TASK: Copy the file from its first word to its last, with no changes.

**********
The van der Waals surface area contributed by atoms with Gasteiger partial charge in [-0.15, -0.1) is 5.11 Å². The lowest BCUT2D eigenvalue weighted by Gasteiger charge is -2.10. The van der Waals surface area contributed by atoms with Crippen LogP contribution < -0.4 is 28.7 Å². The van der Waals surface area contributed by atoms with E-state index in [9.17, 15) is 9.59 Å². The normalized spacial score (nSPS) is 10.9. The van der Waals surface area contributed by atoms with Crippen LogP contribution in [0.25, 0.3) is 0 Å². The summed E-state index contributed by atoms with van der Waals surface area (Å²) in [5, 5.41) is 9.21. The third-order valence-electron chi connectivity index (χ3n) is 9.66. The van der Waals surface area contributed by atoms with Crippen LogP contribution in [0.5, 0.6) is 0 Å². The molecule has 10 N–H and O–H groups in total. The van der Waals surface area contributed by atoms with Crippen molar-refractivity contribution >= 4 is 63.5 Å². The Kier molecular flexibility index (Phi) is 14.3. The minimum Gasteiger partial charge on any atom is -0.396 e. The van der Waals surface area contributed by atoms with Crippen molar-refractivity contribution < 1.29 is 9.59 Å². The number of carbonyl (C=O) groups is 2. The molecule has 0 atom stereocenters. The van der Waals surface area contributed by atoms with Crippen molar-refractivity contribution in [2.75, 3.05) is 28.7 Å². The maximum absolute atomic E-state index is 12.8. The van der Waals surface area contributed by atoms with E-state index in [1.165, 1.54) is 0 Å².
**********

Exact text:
The van der Waals surface area contributed by atoms with Gasteiger partial charge in [-0.15, -0.1) is 5.11 Å². The lowest BCUT2D eigenvalue weighted by Gasteiger charge is -2.10. The van der Waals surface area contributed by atoms with Crippen LogP contribution < -0.4 is 28.7 Å². The van der Waals surface area contributed by atoms with E-state index in [9.17, 15) is 9.59 Å². The normalized spacial score (nSPS) is 10.9. The van der Waals surface area contributed by atoms with Crippen LogP contribution in [0.25, 0.3) is 0 Å². The summed E-state index contributed by atoms with van der Waals surface area (Å²) in [5, 5.41) is 9.21. The third-order valence-electron chi connectivity index (χ3n) is 9.66. The van der Waals surface area contributed by atoms with Crippen LogP contribution in [0.5, 0.6) is 0 Å². The molecule has 10 N–H and O–H groups in total. The van der Waals surface area contributed by atoms with Crippen molar-refractivity contribution >= 4 is 63.5 Å². The Kier molecular flexibility index (Phi) is 14.3. The minimum Gasteiger partial charge on any atom is -0.396 e. The van der Waals surface area contributed by atoms with Crippen molar-refractivity contribution < 1.29 is 9.59 Å². The number of carbonyl (C=O) groups is 2. The molecule has 0 atom stereocenters. The van der Waals surface area contributed by atoms with Crippen molar-refractivity contribution in [2.75, 3.05) is 28.7 Å². The maximum absolute atomic E-state index is 12.8. The van der Waals surface area contributed by atoms with E-state index in [1.165, 1.54) is 0 Å².